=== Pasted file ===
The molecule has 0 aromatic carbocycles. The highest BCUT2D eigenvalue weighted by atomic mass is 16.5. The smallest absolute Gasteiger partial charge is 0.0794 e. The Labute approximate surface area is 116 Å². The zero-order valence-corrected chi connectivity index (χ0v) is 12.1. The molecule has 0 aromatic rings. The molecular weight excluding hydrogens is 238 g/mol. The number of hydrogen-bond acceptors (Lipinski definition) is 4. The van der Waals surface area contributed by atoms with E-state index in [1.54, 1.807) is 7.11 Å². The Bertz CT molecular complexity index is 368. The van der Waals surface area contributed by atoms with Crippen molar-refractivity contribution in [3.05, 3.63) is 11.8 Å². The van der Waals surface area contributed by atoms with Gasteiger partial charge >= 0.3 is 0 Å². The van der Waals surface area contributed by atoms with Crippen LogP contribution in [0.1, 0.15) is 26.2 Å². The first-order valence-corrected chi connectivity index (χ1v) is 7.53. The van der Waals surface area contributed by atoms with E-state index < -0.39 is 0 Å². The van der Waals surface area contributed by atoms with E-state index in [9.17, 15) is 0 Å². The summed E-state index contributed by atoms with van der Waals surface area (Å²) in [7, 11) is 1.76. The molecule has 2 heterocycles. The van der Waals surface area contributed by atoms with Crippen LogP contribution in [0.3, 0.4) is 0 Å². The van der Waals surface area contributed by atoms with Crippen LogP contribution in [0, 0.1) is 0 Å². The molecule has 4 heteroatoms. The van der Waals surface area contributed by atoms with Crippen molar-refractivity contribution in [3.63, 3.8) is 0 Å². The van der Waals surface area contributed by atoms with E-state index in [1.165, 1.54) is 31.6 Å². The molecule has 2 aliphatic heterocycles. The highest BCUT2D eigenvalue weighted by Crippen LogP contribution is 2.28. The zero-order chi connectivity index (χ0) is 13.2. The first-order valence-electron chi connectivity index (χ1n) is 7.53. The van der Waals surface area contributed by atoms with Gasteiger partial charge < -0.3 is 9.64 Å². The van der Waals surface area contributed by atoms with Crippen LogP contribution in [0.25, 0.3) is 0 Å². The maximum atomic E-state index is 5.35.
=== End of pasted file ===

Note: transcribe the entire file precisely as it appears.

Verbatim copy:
The molecule has 0 aromatic carbocycles. The highest BCUT2D eigenvalue weighted by atomic mass is 16.5. The smallest absolute Gasteiger partial charge is 0.0794 e. The Labute approximate surface area is 116 Å². The zero-order valence-corrected chi connectivity index (χ0v) is 12.1. The molecule has 0 aromatic rings. The molecular weight excluding hydrogens is 238 g/mol. The number of hydrogen-bond acceptors (Lipinski definition) is 4. The van der Waals surface area contributed by atoms with E-state index in [1.54, 1.807) is 7.11 Å². The Bertz CT molecular complexity index is 368. The van der Waals surface area contributed by atoms with Crippen molar-refractivity contribution in [3.05, 3.63) is 11.8 Å². The van der Waals surface area contributed by atoms with Gasteiger partial charge >= 0.3 is 0 Å². The van der Waals surface area contributed by atoms with Crippen LogP contribution in [0.1, 0.15) is 26.2 Å². The first-order valence-corrected chi connectivity index (χ1v) is 7.53. The van der Waals surface area contributed by atoms with E-state index < -0.39 is 0 Å². The van der Waals surface area contributed by atoms with E-state index in [9.17, 15) is 0 Å². The summed E-state index contributed by atoms with van der Waals surface area (Å²) in [7, 11) is 1.76. The molecule has 2 heterocycles. The van der Waals surface area contributed by atoms with Crippen LogP contribution in [0.3, 0.4) is 0 Å². The van der Waals surface area contributed by atoms with Crippen LogP contribution in [0, 0.1) is 0 Å². The molecule has 4 heteroatoms. The van der Waals surface area contributed by atoms with Crippen molar-refractivity contribution in [3.63, 3.8) is 0 Å². The van der Waals surface area contributed by atoms with E-state index in [1.165, 1.54) is 31.6 Å². The molecule has 2 aliphatic heterocycles. The highest BCUT2D eigenvalue weighted by Crippen LogP contribution is 2.28. The zero-order chi connectivity index (χ0) is 13.2. The first-order valence-electron chi connectivity index (χ1n) is 7.53. The van der Waals surface area contributed by atoms with Gasteiger partial charge < -0.3 is 9.64 Å². The van der Waals surface area contributed by atoms with Crippen LogP contribution in [0.25, 0.3) is 0 Å². The maximum atomic E-state index is 5.35.